Skip to Content, Navigation, or Footer.
The Post

Dr. Steven Evans, a psychology professor at Ohio University and co-director of the Center for Intervention Research in Schools, in his office on Friday, Feb. 25, 2022, in Porter Hall in Athens, OH.

Professor Spotlight: Steven Evans honored as distinguished professor

When Steven Evans was initially offered a position at Ohio University, he was hesitant to take it. However, once he entered Athens and was immersed in the department, Evans said he recognized the strength and collaborative nature of the faculty, inspiring him to take the job.

Now, more than a decade later, Evans has served as an accomplished psychology professor as well as the co-director of the Center for Intervention Research in Schools. For his time here and the research he has conducted, Evans has been honored as a distinguished professor of Psychology in the College of Arts and Sciences, which he was officially named in 2019. 

Evans completed his undergraduate career at Bowling Green State University, majoring in special education. After graduation, he began working in the classroom. While he loved the job, Evans said he felt he was missing something. 

“I kept trying to figure out how to better meet the needs of the kids I was working with,” Evans said. “And so I went to grad school in education. Then, I went in psychology and found that psychology helped me understand a lot better about the kids I was most interested in.”

Evans obtained his doctorate from Case Western Reserve University, then worked 10 years at the University of Pittsburgh Medical Center before spending another 10 years at James Madison University. While employed at the latter, a position opened here at OU as the faculty wanted to expand the child clinical psychology program.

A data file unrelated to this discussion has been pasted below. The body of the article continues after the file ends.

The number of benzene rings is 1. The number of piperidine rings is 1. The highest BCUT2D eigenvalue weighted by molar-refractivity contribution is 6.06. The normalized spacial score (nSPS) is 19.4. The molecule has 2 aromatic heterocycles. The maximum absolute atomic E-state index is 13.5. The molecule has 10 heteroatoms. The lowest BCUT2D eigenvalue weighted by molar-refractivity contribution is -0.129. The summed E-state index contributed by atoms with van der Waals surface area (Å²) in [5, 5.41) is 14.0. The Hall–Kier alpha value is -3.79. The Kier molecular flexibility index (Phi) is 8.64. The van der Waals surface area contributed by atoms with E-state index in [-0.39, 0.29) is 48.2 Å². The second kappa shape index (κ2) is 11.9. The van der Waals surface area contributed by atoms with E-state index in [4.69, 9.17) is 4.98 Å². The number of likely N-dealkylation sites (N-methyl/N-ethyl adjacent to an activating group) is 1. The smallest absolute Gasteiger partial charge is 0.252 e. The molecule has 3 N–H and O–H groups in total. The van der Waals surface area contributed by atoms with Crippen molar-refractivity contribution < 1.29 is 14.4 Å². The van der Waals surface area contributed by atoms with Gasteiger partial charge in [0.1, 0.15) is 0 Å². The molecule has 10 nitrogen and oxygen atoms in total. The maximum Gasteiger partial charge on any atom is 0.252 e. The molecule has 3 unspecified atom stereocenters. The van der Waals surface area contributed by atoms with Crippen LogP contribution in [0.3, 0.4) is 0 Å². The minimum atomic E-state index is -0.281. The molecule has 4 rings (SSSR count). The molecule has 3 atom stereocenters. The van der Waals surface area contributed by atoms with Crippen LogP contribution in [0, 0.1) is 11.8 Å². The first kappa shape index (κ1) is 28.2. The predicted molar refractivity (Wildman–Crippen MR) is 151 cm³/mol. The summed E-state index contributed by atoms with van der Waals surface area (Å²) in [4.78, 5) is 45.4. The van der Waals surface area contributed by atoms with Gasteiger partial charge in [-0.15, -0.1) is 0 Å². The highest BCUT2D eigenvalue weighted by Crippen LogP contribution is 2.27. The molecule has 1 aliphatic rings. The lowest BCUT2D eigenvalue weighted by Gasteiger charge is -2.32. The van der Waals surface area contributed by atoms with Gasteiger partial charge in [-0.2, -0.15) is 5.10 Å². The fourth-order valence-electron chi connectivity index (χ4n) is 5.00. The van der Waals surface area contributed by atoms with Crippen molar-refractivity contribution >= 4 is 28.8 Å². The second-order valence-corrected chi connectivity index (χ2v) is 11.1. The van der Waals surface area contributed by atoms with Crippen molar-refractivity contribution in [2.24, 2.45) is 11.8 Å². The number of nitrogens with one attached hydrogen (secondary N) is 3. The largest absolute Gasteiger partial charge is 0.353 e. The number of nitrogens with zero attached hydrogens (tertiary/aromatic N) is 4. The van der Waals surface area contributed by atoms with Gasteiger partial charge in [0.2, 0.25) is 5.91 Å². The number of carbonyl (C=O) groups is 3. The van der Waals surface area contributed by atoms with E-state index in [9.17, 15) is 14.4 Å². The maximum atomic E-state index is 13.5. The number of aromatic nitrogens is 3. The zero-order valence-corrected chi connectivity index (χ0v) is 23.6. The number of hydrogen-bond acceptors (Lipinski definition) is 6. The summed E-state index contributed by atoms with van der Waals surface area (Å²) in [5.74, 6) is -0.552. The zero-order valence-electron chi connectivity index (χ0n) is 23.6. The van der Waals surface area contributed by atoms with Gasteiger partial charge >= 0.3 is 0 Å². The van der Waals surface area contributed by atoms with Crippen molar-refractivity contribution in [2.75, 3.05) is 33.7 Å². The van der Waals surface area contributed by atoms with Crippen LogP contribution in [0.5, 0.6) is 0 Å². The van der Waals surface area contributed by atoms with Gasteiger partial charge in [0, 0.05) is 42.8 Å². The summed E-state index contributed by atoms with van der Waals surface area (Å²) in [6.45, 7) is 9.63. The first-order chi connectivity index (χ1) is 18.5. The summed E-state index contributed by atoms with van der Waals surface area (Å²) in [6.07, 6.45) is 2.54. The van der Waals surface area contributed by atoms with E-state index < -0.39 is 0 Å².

Through being employed at OU and now being named a distinguished professor, Evans said he has been grateful to work alongside renowned and determined faculty. 

“The one thing I've learned since coming here is how many really impressive faculty there are, not just in psychology but across the campus,” Evans said. “And the people who are distinguished professors here are incredibly impressive. So, to know that they picked me for nomination to the president and the president made the selection, that was incredibly humbling and an amazing honor to get.”

According to OU’s website, the Distinguished Professor Award was established in 1958 as a recognition for the “highest distinction for faculty members at Ohio University,” which “recognizes exceptional research and scholarly or artistic achievements.” 

Evans was officially nominated in 2019, but the succeeding event had to be postponed due to the COVID-19 pandemic. The event was then rescheduled to Feb 3. but had to be postponed a second time due to weather. Despite the time that has passed since he was named, Evans said the honor is still just as surprising and fulfilling. 

“I still remember President Nellis was still the president in 2019, and he called me to tell me, and I was just so taken aback,” Evans said. “It's hard to describe anymore in words.”

The commemoration of Evans’ award will include an event March 16 that will consist of a portrait unveiling and a lecture provided by Evans. The event will take place in Baker University Center Ballroom, with the reception beginning at 6:30 p.m. and the portrait unveiling beginning at 7 p.m., followed by speeches by Evans and other faculty. It will be held in person as well as livestreamed. 

Evans said the event overall is a surreal experience, to see his work recognized and celebrated in such a profound and public way. 

“One of the first things they do after President Sherman will talk is to unveil my picture that will be hanging in the library eventually, which in and of itself is remarkable,” Evans said. “I'm really looking forward to it. A little nervous about it, to be honest, but it's exciting. I have friends and family coming in from far away to be there, so that's really special, too.”

Throughout his time at OU, Evans said he has especially appreciated and enjoyed his time working with faculty and students who have greatly strengthened his experiences overall at the university.

“The common element, among all the things I could name, is doing it with other people,” Evans said. “Everything (I do) is enhanced by doing it with the faculty, the staff and the students who are here.”


Powered by SNworks Solutions by The State News
All Content © 2016-2022 The Post, Athens OH